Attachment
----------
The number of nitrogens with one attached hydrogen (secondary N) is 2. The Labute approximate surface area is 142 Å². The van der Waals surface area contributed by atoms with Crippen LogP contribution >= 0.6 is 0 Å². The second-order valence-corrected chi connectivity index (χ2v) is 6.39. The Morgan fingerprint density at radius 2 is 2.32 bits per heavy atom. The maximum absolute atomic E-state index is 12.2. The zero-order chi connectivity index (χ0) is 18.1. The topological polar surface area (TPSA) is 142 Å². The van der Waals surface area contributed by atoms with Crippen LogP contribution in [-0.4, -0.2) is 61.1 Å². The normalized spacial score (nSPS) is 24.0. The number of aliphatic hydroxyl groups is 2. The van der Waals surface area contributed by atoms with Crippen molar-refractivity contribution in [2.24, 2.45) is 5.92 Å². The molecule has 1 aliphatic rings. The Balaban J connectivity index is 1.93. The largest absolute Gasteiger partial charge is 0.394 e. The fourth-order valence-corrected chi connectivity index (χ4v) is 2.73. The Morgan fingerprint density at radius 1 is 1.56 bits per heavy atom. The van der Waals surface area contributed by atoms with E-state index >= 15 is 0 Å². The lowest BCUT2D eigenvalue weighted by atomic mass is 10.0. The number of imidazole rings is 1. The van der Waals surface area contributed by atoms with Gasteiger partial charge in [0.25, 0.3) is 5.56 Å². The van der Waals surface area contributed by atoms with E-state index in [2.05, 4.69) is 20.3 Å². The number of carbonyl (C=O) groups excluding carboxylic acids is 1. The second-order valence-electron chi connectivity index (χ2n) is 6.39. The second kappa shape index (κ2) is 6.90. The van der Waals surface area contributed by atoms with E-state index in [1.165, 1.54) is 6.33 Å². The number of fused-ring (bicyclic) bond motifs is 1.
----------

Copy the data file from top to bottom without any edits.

The number of nitrogens with one attached hydrogen (secondary N) is 2. The Labute approximate surface area is 142 Å². The van der Waals surface area contributed by atoms with Crippen LogP contribution >= 0.6 is 0 Å². The second-order valence-corrected chi connectivity index (χ2v) is 6.39. The Morgan fingerprint density at radius 2 is 2.32 bits per heavy atom. The maximum absolute atomic E-state index is 12.2. The zero-order chi connectivity index (χ0) is 18.1. The topological polar surface area (TPSA) is 142 Å². The van der Waals surface area contributed by atoms with Crippen LogP contribution in [-0.4, -0.2) is 61.1 Å². The normalized spacial score (nSPS) is 24.0. The number of aliphatic hydroxyl groups is 2. The van der Waals surface area contributed by atoms with Crippen molar-refractivity contribution in [2.24, 2.45) is 5.92 Å². The molecule has 1 aliphatic rings. The Balaban J connectivity index is 1.93. The largest absolute Gasteiger partial charge is 0.394 e. The fourth-order valence-corrected chi connectivity index (χ4v) is 2.73. The Morgan fingerprint density at radius 1 is 1.56 bits per heavy atom. The van der Waals surface area contributed by atoms with E-state index >= 15 is 0 Å². The lowest BCUT2D eigenvalue weighted by atomic mass is 10.0. The number of imidazole rings is 1. The van der Waals surface area contributed by atoms with Gasteiger partial charge in [0.25, 0.3) is 5.56 Å². The van der Waals surface area contributed by atoms with E-state index in [2.05, 4.69) is 20.3 Å². The number of carbonyl (C=O) groups excluding carboxylic acids is 1. The second-order valence-electron chi connectivity index (χ2n) is 6.39. The second kappa shape index (κ2) is 6.90. The van der Waals surface area contributed by atoms with E-state index in [1.165, 1.54) is 6.33 Å². The number of fused-ring (bicyclic) bond motifs is 1.